The suspicion that Japanese doctors take advantage of the health insurance system to boost income is widespread, and at least one physician, an anonymous neurosurgeon, has written on his blog that diabetes has proven to be a cash cow for many clinics. Though Japan’s outlay for medical treatment, about ¥30 trillion a year, is comparable to other developed countries, the amount it spends on dialysis is conspicuously large, about ¥1 trillion a year, or one-thirtieth of total medical costs. Dialysis is an expensive treatment for people with kidney disease, a common outcome of diabetes, and most clinics prescribe in-house treatments twice a week, which adds up to a bill of ¥400,000 per patient per month. Because it is so expensive, health insurance pays a higher percentage of the cost, so patients only pay between ¥10,000 and ¥20,000 a month. According to the neurologist’s calculations, there are 280,000 people in Japan receiving dialysis treatments, which means that 0.002 percent of the Japanese population is responsible for one-thirtieth of the country’s medical costs.

Japan accounts for 16 percent of the world’s dialysis patients, second only to the U.S., but in terms of “prevalence” of dialysis patients, Japan is No. 1. This isn’t to say that people in Japan who receive dialysis treatments don’t need it, but they may not need it as much. The neurologist implies that some clinics are making a lot of money by scheduling frequent dialysis sessions and then charging the insurance administration. They usually offer their dialysis patients free rides to and from the clinic. It’s a service for regular customers.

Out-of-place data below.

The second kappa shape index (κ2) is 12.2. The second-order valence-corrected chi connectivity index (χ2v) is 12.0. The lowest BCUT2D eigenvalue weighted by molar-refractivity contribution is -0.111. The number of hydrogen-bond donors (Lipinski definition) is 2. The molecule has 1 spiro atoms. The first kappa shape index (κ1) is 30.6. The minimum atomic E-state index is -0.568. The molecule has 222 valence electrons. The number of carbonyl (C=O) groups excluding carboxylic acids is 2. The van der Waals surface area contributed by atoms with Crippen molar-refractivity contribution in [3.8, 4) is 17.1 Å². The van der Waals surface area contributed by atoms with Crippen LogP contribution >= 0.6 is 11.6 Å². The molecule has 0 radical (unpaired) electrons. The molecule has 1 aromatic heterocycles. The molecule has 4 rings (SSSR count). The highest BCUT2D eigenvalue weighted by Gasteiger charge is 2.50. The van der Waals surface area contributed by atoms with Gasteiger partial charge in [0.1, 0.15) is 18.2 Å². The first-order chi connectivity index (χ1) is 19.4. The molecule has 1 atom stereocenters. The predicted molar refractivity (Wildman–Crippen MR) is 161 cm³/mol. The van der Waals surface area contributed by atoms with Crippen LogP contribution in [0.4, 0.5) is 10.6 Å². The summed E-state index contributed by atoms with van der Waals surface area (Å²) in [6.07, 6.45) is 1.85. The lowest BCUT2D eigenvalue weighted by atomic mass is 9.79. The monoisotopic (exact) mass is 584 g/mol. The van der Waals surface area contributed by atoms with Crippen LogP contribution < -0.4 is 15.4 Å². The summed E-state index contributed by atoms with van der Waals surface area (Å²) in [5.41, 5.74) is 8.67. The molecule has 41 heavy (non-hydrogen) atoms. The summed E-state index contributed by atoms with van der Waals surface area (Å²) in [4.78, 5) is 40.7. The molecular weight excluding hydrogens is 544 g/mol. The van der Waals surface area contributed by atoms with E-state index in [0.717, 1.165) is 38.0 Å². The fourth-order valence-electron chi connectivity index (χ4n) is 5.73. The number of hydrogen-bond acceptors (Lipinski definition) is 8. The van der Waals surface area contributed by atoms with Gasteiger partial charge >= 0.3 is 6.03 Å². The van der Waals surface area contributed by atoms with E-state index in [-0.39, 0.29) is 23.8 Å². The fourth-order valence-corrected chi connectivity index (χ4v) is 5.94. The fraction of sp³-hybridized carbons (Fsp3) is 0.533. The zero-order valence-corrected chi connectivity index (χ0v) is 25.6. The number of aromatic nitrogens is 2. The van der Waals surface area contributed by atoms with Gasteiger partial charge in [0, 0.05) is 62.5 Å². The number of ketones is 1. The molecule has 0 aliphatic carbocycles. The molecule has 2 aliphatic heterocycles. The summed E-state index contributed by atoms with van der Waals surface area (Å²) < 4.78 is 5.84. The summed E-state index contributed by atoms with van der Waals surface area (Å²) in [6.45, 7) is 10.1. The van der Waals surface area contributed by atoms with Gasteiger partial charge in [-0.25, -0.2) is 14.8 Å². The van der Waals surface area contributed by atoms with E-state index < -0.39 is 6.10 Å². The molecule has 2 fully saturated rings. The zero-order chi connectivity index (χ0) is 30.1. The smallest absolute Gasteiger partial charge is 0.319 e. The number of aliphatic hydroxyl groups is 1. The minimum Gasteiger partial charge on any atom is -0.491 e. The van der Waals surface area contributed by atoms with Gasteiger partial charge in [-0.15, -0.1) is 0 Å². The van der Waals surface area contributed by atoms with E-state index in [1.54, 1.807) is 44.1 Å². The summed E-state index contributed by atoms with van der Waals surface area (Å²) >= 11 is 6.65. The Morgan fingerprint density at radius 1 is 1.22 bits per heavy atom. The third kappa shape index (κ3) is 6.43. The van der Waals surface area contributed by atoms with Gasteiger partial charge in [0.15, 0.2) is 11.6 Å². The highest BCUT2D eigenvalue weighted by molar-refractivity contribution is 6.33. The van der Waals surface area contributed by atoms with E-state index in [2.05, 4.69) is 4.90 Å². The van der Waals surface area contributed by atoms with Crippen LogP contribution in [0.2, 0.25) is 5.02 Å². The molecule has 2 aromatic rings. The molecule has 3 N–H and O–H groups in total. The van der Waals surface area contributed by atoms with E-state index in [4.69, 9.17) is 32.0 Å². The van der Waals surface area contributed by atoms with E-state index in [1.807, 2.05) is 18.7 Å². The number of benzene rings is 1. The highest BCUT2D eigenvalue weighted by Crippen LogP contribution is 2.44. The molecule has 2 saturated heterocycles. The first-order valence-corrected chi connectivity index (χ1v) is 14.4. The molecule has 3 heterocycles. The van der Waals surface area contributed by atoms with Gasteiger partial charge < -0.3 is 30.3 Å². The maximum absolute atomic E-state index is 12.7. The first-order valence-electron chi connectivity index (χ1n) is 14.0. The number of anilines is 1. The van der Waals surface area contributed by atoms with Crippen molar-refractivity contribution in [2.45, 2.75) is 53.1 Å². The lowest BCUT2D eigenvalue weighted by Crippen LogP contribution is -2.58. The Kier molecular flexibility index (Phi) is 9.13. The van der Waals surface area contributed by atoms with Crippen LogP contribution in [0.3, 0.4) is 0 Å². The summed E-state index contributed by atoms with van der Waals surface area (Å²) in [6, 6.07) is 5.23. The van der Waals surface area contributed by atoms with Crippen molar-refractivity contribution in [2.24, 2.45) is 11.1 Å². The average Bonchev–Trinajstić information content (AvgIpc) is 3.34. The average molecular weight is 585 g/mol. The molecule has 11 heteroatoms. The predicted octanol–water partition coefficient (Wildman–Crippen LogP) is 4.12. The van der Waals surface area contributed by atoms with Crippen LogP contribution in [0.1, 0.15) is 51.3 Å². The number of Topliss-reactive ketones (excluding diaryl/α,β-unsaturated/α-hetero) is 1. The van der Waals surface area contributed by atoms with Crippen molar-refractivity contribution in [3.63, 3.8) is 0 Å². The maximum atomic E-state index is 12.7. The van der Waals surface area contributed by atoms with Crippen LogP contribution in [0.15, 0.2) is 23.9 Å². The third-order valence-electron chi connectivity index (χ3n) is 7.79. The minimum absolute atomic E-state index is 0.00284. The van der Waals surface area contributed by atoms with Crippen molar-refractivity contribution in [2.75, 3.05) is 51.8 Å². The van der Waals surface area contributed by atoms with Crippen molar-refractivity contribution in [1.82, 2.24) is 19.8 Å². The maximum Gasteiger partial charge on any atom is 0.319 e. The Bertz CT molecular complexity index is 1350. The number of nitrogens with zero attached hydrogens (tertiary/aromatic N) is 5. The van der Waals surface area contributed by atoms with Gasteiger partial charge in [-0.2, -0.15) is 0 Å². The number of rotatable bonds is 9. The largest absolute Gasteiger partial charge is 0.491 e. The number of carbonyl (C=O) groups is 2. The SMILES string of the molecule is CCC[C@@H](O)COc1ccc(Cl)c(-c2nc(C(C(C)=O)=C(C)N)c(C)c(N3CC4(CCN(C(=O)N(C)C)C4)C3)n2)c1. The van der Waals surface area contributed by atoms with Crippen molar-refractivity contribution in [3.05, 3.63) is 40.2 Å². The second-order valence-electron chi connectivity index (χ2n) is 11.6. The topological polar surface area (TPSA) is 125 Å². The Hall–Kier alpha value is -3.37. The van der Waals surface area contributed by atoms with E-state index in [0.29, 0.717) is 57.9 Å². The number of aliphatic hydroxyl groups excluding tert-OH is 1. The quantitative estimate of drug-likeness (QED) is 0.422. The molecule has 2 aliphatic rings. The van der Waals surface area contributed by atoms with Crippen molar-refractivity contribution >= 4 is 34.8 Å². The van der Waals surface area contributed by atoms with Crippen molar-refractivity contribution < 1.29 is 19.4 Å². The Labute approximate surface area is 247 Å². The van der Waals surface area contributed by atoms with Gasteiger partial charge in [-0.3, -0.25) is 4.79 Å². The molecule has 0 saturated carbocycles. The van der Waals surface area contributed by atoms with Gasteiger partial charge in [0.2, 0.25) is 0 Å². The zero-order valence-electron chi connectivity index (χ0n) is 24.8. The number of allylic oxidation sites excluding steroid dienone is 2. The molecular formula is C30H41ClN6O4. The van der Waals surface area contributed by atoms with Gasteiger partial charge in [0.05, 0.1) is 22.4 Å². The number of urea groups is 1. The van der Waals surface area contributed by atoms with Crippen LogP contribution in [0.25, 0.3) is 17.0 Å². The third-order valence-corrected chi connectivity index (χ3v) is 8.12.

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4 Responses

  1. Philip, I enjoy reading your column and think you come up with really interesting analysis and your research for all your articles really convinces me, as an interested generalist who doesn’t know a lot about a heck of a lot of things you write about. But I have to pick you up on a few points about dialysis in this article. First, by putting it in the same article as the old people who see the doctor over 15 times a month, you seem to be suggesting, to readers who don’t know otherwise, that people have their costly dialysis regime by choice. They don’t. If you have ESRD (end stage renal failure) you need regular dialysis, or you die, and the general prescription here is three times a week. The time you spend dialysing can vary, but 4 hours is common in Japan. This means that dialysis patients feel better and live longer than their counterparts in many other countries. Cutting it to 3 1/2 hours means a nosedive in how patients feel.